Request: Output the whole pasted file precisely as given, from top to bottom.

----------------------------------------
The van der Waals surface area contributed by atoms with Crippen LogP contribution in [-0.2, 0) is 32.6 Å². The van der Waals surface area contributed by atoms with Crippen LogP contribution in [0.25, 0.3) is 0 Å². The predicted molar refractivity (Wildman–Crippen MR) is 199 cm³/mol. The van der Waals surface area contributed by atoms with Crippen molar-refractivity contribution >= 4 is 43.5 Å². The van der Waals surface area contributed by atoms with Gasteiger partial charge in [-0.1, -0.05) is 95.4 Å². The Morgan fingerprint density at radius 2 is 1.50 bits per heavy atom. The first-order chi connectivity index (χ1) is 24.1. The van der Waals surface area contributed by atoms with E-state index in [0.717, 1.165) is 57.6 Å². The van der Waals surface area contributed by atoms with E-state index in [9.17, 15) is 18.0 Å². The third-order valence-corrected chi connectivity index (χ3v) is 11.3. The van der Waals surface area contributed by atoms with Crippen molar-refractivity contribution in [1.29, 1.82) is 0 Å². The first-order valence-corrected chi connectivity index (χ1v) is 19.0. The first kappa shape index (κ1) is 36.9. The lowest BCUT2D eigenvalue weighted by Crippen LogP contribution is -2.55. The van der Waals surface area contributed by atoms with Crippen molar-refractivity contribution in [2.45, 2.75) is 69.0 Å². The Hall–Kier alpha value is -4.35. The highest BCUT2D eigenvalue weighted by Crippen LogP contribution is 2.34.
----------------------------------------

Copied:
The van der Waals surface area contributed by atoms with Crippen LogP contribution in [-0.2, 0) is 32.6 Å². The van der Waals surface area contributed by atoms with Crippen LogP contribution in [0.25, 0.3) is 0 Å². The predicted molar refractivity (Wildman–Crippen MR) is 199 cm³/mol. The van der Waals surface area contributed by atoms with Crippen molar-refractivity contribution >= 4 is 43.5 Å². The van der Waals surface area contributed by atoms with Gasteiger partial charge in [-0.1, -0.05) is 95.4 Å². The Morgan fingerprint density at radius 2 is 1.50 bits per heavy atom. The first-order chi connectivity index (χ1) is 24.1. The van der Waals surface area contributed by atoms with E-state index in [0.717, 1.165) is 57.6 Å². The van der Waals surface area contributed by atoms with E-state index in [9.17, 15) is 18.0 Å². The third-order valence-corrected chi connectivity index (χ3v) is 11.3. The van der Waals surface area contributed by atoms with Crippen molar-refractivity contribution in [1.29, 1.82) is 0 Å². The first-order valence-corrected chi connectivity index (χ1v) is 19.0. The first kappa shape index (κ1) is 36.9. The lowest BCUT2D eigenvalue weighted by Crippen LogP contribution is -2.55. The van der Waals surface area contributed by atoms with Crippen molar-refractivity contribution in [2.45, 2.75) is 69.0 Å². The Hall–Kier alpha value is -4.35. The highest BCUT2D eigenvalue weighted by Crippen LogP contribution is 2.34.